Mr. Bloomberg, the former New York mayor, said in 2019 he would spend $500 million to help close coal-fired power plants. And Bill Gates, the co-founder of Microsoft, has put billions of dollars to work on climate related issues through various efforts, including Breakthrough Energy and the Bill and Melinda Gates Foundation.
Yet some question whether these philanthropic investments can make a difference when it comes to a planetary crisis.
“I don’t see how giving a billion dollars to a rich university is going to move the needle on this issue in a near-term time frame,” said David Callahan, author of “The Givers: Wealth, Power, and Philanthropy in a New Gilded Age.” “It’s birçok that he’s parting with his money, but that billion dollars could be better spent trying to move this up on the scale of public opinion. Until the public sees this as a top tier issue, politicians are not going to act.”
Arun Majumdar, who was named as the school’s inaugural dean and has advised the Obama and Biden administrations on energy issues, said the school would provide context and analysis around climate change issues, but would stop short of advocacy. “We will not go into the political arena,” he said. “That’s a very slippery slope for us.”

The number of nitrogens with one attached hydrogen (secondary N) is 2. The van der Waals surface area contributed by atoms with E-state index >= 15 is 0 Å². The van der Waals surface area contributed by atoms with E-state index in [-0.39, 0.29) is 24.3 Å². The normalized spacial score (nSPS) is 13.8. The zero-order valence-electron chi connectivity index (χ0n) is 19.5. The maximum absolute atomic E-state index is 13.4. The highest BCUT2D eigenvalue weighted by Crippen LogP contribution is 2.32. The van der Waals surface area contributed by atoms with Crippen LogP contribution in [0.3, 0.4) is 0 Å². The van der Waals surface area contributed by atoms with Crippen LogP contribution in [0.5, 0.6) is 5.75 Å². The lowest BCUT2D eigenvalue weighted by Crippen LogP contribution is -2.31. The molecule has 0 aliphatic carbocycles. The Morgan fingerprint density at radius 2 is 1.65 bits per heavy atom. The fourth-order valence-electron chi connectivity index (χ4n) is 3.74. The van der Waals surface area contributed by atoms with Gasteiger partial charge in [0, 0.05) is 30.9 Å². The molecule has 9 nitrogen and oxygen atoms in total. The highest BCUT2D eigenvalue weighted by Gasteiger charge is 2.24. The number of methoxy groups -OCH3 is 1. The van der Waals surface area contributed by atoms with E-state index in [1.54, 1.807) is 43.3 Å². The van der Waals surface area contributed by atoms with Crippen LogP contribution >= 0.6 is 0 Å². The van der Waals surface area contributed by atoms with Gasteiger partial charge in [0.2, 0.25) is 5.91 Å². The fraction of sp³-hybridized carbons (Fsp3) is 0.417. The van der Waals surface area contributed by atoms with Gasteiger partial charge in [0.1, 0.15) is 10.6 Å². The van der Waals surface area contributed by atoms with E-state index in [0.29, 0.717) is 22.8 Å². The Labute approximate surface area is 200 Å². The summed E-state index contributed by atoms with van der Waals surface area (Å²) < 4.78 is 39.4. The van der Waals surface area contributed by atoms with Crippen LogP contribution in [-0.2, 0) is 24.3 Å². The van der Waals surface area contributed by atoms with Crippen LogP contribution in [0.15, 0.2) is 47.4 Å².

Mr. Majumdar, who currently holds a chair at Stanford named for Jay Precourt, a businessman who made his name in the oil business, also said that the new school would work with and accept donations from fossil fuel companies.
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“Not all oil and gas industries are on board, but there are some who are who are under pressure to diversify, otherwise they will not survive,” Mr. Majumdar said. “Those that want to diversify and be part of the solutions, and they want to engage with us, we are open to that.”
Mr. Doerr said he was first inspired to address climate change in 2006, after he watched Al Gore’s sinema, “An Inconvenient Truth,” with his family. He said that, at dinner after the sinema, his daughter told him, “Your generation created this sorun. You better fix it.” The next year, Mr. Nazaran joined Kleiner Perkins, Mr. Doerr’s venture capital firm.